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Cognitive, Instructional, and Social Presence as Factors in Learners’ Negotiation of Planned Absences from Online Study

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Author(s): Dianne Conrad

Journal: International Review of Research in Open and Distance Learning
ISSN 1492-3831

Volume: 10;
Issue: 3;
Date: 2009;
Original page

Keywords: Online learning | pedagogy | social presence | cognitive presence

ABSTRACT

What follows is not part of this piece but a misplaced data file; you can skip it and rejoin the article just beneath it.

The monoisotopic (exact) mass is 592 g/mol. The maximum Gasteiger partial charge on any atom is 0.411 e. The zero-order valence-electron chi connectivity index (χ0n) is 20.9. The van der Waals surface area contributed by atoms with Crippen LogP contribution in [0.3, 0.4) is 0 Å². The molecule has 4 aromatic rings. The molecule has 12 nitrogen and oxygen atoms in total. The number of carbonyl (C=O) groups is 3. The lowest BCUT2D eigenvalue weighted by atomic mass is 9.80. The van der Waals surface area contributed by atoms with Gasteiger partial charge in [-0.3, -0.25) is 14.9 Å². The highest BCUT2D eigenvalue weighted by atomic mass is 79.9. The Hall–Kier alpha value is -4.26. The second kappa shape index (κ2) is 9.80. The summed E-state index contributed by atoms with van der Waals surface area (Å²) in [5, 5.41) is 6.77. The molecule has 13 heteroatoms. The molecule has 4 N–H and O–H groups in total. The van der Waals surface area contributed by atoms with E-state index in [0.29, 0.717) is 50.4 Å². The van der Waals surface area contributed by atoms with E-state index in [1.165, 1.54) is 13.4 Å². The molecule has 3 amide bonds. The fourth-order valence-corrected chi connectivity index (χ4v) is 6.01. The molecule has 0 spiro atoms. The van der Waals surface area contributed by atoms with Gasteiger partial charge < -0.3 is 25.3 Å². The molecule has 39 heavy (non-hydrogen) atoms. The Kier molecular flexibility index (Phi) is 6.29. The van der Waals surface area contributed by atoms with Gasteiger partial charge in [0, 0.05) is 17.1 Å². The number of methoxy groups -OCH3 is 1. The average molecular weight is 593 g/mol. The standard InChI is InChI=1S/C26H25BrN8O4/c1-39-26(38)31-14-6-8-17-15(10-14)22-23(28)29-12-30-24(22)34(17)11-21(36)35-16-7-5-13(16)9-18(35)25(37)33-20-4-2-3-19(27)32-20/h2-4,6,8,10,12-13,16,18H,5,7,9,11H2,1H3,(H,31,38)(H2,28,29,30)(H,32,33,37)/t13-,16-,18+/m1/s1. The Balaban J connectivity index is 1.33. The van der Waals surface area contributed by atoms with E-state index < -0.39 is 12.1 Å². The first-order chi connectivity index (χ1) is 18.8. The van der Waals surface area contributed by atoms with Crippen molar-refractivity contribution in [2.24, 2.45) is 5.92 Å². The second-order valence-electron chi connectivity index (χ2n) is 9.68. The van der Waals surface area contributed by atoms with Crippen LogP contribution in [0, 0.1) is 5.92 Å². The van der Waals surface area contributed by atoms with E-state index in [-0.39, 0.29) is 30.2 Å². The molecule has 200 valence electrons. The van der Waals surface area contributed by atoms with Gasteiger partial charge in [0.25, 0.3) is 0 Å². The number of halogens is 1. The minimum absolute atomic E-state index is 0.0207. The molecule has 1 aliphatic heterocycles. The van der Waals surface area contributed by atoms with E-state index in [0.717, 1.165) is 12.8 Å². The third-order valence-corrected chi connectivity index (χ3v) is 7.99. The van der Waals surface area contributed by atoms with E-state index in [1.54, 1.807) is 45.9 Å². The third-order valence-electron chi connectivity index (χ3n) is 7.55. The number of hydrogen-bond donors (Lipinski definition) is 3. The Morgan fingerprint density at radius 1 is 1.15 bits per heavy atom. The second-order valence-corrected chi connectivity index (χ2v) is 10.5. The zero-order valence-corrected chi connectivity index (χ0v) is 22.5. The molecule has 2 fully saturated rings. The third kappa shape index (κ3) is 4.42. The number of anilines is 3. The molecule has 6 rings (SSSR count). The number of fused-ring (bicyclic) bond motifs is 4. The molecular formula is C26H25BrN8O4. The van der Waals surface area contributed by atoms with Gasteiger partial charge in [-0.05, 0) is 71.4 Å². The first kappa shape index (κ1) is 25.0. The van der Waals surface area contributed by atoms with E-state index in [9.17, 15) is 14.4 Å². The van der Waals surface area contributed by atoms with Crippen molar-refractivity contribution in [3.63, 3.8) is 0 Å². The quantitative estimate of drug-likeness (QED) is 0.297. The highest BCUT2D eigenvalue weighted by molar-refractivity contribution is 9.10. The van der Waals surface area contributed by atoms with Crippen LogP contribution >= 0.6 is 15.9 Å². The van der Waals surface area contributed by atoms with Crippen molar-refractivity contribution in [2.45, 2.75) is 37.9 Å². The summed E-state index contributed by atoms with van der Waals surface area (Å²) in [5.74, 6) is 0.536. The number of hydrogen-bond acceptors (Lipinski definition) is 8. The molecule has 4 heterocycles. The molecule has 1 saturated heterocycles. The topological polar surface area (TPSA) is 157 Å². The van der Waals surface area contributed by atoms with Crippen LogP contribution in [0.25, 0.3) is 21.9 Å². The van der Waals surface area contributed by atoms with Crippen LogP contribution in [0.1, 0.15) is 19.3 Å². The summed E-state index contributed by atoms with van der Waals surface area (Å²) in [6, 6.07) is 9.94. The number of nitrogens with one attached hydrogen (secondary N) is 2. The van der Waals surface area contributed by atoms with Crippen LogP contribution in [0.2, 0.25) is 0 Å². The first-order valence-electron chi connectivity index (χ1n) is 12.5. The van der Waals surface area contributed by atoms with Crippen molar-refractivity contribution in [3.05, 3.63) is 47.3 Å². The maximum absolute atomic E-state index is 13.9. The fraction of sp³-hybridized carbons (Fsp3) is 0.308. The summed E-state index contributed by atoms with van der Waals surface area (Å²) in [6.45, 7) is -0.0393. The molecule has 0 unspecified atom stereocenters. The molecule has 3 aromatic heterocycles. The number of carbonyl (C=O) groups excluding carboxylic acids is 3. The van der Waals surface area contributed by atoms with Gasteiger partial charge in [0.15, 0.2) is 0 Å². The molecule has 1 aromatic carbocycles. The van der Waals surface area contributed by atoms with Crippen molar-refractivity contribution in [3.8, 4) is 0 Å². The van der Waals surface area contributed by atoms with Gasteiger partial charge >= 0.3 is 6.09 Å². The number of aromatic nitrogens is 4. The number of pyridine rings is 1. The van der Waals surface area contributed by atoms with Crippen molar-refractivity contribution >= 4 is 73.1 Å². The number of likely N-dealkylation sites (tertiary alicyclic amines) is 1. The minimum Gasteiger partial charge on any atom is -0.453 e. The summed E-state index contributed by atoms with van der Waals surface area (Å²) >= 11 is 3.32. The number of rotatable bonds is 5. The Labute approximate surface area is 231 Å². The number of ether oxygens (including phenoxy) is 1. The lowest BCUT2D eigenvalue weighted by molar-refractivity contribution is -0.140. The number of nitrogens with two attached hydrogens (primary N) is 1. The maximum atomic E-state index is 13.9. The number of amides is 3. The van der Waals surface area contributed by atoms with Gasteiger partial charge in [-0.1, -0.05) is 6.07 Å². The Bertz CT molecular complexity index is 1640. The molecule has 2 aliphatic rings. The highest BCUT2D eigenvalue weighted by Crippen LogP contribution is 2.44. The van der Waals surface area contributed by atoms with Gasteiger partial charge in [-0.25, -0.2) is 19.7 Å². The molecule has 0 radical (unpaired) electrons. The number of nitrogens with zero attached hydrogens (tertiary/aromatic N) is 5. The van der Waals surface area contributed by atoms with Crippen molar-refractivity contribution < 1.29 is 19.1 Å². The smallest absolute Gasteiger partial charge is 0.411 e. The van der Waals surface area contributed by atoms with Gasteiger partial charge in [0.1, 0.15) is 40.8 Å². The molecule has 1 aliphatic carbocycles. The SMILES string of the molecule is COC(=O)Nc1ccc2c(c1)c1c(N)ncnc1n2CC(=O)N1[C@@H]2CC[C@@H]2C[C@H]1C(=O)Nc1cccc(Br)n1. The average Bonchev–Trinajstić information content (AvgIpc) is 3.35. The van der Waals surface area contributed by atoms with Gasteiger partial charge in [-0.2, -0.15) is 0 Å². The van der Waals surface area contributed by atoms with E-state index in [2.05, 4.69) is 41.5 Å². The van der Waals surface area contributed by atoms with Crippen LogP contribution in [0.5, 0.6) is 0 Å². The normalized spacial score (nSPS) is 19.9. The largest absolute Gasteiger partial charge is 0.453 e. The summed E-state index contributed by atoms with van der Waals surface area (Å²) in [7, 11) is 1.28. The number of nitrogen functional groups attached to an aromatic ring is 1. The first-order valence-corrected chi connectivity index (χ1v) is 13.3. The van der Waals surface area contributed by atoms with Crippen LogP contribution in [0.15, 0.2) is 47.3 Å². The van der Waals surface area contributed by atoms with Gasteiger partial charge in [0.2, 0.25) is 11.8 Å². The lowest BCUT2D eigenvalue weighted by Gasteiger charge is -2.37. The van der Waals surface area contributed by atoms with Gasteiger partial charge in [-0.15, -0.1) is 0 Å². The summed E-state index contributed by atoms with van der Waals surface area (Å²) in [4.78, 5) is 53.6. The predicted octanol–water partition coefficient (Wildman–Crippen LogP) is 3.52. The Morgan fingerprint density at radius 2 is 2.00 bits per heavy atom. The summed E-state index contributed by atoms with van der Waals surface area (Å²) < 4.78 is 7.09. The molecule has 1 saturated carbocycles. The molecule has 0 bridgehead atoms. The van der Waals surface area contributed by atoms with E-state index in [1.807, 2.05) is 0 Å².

Adult learners value the flexibility and convenience offered to them as online learners, and many learners are required to absent themselves from their online classes during courses in order to accommodate demanding schedules. What factors and tensions contribute to learners’ decision-making at these times? This qualitative study considered the planned absences of learners engaged in an online graduate course at a large university. Working within the framework provided by cognitive, instructional, and social presences, findings showed the following: (1) learners understood and accommodated the relationship and importance of the affective domain to their cognitive successes in learning, (2) successful learners demonstrated insightful self-knowledge in using metacognitive strategies, and (3) learners’ external support systems were fundamental to their ability to continue to learn when absences occurred. The study’s findings corroborate other recent research that similarly stresses the complexity and interrelated nature of the adult learning process.
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